Building on Success: A Human Resources Development Strategy for the Cultural Sector (17 Oct 2005 | Vol. 3 | No. 4)
The report notes that "three issues stand out as the key elements of a national, cross-sectoral human resources development strategy": management, career self-employment, and career-long learning. The report outlines challenges, objectives and options for action in addressing these issues.
This report examines the arts, culture and heritage workforce in Canada, based on 45 occupations from the 2001 census.
A Statistical Profile of Artists in Canada (based on the 2001 Census) (17 Oct 2005 | Vol. 3 | No. 4)
Focusing on nine arts occupations, A Statistical Profile of Artists in Canada finds a number of significant characteristics about artists, including high levels of education, a high proportion of self-employment, a predominance of women, very low earnings, and strong growth in the number of artists between 1971 and 2001.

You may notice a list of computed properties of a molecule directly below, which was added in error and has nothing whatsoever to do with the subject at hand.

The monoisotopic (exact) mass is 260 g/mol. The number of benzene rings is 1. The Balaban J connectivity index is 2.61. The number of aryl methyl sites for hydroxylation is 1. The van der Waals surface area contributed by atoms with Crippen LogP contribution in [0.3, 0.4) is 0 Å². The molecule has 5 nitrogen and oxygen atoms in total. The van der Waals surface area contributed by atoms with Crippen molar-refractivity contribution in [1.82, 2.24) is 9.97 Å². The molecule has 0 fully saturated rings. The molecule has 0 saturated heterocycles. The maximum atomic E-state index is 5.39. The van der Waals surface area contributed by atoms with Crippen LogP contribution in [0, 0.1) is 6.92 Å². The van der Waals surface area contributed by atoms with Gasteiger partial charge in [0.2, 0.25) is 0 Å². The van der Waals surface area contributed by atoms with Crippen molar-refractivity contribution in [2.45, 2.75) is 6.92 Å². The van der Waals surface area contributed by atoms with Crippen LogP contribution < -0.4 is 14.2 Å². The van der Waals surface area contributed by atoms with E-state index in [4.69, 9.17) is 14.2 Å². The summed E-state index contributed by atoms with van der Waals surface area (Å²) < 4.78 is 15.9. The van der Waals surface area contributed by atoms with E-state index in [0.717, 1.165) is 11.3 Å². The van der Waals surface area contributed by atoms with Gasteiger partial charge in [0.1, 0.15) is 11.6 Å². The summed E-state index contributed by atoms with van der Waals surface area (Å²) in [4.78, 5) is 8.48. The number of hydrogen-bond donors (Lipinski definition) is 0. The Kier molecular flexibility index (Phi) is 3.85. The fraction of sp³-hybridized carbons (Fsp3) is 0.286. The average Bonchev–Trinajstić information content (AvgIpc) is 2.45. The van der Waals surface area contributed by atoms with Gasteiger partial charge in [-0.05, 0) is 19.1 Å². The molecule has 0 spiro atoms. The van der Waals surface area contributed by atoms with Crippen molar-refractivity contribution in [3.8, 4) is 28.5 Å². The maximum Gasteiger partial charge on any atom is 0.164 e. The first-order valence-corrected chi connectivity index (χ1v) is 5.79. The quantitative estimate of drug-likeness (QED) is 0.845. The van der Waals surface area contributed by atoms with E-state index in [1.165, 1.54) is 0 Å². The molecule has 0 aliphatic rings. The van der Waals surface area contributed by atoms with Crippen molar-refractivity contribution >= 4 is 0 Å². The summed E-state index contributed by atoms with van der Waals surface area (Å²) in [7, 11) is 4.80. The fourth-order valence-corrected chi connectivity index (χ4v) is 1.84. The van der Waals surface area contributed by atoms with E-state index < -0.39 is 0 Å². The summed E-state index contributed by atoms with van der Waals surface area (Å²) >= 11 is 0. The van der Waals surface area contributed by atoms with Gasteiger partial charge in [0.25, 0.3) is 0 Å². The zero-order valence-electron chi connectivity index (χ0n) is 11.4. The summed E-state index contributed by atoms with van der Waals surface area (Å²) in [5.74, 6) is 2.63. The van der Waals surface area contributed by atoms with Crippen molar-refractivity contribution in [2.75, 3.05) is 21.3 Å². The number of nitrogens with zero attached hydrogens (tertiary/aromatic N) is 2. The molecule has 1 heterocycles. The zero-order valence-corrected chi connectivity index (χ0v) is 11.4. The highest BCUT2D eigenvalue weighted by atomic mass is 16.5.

(Who are Quebec’s Writers? and Can’t Live off Writing) Statistiques en bref, No. 1 and 2 (17 Oct 2005 | Vol. 3 | No. 1)
Original title: Qui sont les écrivains et les écrivaines du Québec? Écrire ne fait pas vivre
"Who are Quebec's Writers?" provides a detailed sociological portrait of writers, based on a survey of 768 published writers in the province.
This report provides a brief summary of dance programs, policies and challenges in various countries.
This report, prepared by Hill Strategies, uses 71 interviews with media artists, arts organizations and funders to examine the realities, functioning and importance of Canada's media arts sector. The sector was found to be "rapidly changing, difficult to define, very active and struggling to find money for its activities". Interviewees indicated that the production and exhibition of works by Aboriginal and culturally diverse artists are key to the development of the media arts.
This study follows the earnings, work patterns and work histories of graduates of a Massachusetts college dance program.